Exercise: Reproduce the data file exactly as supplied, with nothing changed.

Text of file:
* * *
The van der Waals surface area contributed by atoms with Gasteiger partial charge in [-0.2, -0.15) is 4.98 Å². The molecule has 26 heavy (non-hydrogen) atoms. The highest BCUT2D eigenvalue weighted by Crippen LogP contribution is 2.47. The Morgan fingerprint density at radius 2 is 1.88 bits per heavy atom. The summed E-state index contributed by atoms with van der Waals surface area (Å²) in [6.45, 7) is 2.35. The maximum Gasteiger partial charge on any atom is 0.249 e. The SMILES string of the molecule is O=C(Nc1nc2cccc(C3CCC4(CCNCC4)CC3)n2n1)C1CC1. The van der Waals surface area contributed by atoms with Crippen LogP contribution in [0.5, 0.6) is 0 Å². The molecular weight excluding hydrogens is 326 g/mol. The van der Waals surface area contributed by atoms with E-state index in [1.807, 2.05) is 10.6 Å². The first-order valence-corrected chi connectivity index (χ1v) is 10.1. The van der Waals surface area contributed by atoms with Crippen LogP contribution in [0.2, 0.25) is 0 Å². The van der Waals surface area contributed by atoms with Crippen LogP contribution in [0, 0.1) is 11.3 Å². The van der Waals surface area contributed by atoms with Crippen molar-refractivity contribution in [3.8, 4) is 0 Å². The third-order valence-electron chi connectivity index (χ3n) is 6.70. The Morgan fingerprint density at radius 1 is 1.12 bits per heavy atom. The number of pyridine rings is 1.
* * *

The van der Waals surface area contributed by atoms with Gasteiger partial charge in [-0.2, -0.15) is 4.98 Å². The molecule has 26 heavy (non-hydrogen) atoms. The highest BCUT2D eigenvalue weighted by Crippen LogP contribution is 2.47. The Morgan fingerprint density at radius 2 is 1.88 bits per heavy atom. The summed E-state index contributed by atoms with van der Waals surface area (Å²) in [6.45, 7) is 2.35. The maximum Gasteiger partial charge on any atom is 0.249 e. The SMILES string of the molecule is O=C(Nc1nc2cccc(C3CCC4(CCNCC4)CC3)n2n1)C1CC1. The van der Waals surface area contributed by atoms with Crippen LogP contribution in [0.5, 0.6) is 0 Å². The molecular weight excluding hydrogens is 326 g/mol. The van der Waals surface area contributed by atoms with E-state index in [1.807, 2.05) is 10.6 Å². The first-order valence-corrected chi connectivity index (χ1v) is 10.1. The van der Waals surface area contributed by atoms with Crippen LogP contribution in [0.2, 0.25) is 0 Å². The van der Waals surface area contributed by atoms with Crippen LogP contribution in [0, 0.1) is 11.3 Å². The van der Waals surface area contributed by atoms with Crippen molar-refractivity contribution in [3.8, 4) is 0 Å². The third-order valence-electron chi connectivity index (χ3n) is 6.70. The Morgan fingerprint density at radius 1 is 1.12 bits per heavy atom. The number of pyridine rings is 1.